In 1999, for the first time in the company’s history, a logo without gears appeared. What’s remained consistent on the logo over the past 60 years has been the font of “EDCO.” The new logo as we prepared for the turn of the century simplified the design of our logo, and was clean-cut to continue to use going forward, as it’s still our company’s logo and represents what we are as a manufacturer. The logo isn’t flashy or over-the-top, but it gets the job done – just like our machines have done for the past 60 years.

Using edcoed to train our customers

EDCO's Free Online Training

At EDCO, one of our core beliefs is training — along with quality and safety, technology and American manufacturing. Our training initiatives are designed to help our customers be successful with our equipment.

EDCOEd was introduced in early 2017 and operates on our fundamental basis that proper training creates lasting success and rental profitability with EDCO products.

This free, 24-hour training option includes six certification tracks, each focusing on EDCO’s major product groupings:

Each concentration track has sections regarding products’ maintenance, the importance and achievement of dust suppression, and information on profitably renting the equipment. Every section that comprises the concentration tracks contains videos and questions that the user must answer correctly to ultimately become certified for that grouping.

The MagnaTrap track reviews many important factors of our new-era concrete grinding surface preparation equipment and tooling that is specifically designed to withstand the rigorous rental industry. EDCOEd users review the stripping, grinding and removing applications that the versatile MagnaTrap grinders and tooling are capable of achieving.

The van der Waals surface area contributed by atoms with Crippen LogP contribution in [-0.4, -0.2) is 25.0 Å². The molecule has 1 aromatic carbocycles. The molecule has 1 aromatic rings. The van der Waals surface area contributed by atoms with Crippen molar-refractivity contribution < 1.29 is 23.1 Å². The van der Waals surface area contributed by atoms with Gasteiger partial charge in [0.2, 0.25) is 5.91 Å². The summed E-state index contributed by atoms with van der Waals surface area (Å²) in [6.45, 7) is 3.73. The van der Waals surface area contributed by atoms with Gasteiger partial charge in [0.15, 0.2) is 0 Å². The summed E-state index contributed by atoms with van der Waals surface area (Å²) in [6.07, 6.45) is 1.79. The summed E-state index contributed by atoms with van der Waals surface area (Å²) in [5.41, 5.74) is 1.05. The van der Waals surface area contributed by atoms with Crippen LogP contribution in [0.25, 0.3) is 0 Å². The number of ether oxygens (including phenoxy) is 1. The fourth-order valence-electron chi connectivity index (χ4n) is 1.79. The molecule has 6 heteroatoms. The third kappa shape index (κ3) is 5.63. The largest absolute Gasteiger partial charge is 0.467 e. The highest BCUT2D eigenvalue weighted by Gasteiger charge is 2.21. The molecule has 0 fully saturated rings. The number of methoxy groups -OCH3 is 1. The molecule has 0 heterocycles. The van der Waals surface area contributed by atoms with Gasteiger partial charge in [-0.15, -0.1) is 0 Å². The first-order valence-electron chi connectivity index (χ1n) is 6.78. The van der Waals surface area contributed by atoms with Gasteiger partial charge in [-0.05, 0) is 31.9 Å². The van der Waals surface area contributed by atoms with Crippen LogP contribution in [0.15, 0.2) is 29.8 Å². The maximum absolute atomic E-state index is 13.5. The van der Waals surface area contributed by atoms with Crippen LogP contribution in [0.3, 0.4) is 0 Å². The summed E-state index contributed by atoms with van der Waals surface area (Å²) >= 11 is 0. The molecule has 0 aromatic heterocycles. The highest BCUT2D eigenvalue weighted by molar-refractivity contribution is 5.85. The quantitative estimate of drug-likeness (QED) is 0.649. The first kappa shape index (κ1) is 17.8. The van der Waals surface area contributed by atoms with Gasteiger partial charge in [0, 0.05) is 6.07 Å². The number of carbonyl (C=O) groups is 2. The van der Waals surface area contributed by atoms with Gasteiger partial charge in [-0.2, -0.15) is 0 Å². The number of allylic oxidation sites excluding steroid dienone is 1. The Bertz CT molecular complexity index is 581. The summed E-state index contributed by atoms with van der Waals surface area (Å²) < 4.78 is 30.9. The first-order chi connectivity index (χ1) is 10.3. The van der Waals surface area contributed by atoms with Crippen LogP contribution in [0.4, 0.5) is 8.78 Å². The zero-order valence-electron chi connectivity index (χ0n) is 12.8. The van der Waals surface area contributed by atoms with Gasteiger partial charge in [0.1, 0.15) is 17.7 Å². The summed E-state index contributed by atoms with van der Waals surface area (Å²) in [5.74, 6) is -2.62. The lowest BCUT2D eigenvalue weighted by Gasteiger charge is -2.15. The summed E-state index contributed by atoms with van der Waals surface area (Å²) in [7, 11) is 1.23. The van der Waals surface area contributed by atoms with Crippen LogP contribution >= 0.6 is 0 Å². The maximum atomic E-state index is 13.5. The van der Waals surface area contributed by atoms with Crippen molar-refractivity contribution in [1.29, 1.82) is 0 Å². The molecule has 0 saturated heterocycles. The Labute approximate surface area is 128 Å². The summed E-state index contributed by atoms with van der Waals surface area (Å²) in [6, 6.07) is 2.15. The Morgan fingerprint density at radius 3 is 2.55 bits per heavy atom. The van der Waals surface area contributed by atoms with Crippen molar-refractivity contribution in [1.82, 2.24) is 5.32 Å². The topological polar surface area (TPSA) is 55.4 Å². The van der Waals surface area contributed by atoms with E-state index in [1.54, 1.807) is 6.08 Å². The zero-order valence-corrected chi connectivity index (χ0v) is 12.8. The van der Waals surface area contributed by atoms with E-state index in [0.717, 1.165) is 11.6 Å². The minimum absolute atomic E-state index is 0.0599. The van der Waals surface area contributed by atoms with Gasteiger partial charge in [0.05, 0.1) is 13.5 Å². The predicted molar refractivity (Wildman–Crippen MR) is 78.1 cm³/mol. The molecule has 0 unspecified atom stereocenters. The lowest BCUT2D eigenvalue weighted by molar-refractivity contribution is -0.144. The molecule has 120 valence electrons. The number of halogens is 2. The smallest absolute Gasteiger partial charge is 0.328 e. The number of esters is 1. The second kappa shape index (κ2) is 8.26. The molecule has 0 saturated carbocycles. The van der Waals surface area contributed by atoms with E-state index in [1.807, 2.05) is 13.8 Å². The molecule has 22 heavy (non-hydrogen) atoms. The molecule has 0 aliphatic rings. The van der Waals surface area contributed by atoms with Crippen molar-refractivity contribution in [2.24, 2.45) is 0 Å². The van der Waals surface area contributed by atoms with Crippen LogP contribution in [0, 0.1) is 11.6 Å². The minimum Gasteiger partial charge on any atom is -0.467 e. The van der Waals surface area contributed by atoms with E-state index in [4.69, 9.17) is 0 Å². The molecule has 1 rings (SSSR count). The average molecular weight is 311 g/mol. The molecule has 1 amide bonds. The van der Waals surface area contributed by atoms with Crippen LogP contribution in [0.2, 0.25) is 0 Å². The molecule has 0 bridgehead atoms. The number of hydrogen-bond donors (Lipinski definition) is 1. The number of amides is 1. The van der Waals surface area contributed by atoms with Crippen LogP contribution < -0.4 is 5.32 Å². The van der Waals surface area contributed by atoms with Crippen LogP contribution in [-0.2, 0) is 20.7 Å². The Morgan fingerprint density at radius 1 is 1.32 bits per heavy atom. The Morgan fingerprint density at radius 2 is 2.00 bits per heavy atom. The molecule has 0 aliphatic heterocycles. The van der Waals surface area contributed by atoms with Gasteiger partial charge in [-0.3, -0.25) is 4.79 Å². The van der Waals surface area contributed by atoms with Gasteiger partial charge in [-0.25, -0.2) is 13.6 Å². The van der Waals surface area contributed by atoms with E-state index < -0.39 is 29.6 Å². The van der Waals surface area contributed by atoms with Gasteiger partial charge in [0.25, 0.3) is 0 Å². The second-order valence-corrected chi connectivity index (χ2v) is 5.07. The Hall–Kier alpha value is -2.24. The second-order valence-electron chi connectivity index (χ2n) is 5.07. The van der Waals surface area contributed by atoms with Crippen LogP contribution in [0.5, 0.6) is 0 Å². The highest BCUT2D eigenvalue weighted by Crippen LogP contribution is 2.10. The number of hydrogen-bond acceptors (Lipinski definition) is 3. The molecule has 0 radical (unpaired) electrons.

In the Crete-Plane Systems® track, EDCOEd users are given an overview of our concrete planers (also known as scarifiers) that are designed to level, remove, clean, and texture surfaces. Registered EDCOEd users are also trained to properly load the drum with accessories. In this grouping is the rental industry’s most profitable product, the 8” Walk-Behind Crete-Planer® (model CPM8), which is commonly used for removing sidewalk trip hazards.

The Crete-Crush® concentration track focuses on EDCO’s Crete-Crushers (also known as scabblers). These air-powered machines are used for bulk removal applications such as recapping, demolishing concrete curbs, and ceramic tile removal.

While each concentration track covers dust suppression, the EDCO Vacuum Systems concentration track gives an overview of using EDCO’s line of vacuums. A video comparison of our vacuum systems versus common shop vacs clearly exemplifies why using EDCO’s vacuum systems is the best option. OSHA’s silica dust standards are also explained to EDCOEd users in this track.

The electric-powered Tile Shark and the air-powered chisel scalers are covered in the Tile Removal track. During this track, users are shown the common applications and proper usage for both the Tile Shark and chisel scaler, which are both used to remove floor coverings and surfaces, including: vinyl, linoleum, carpeting, rubber flooring, and ceramic.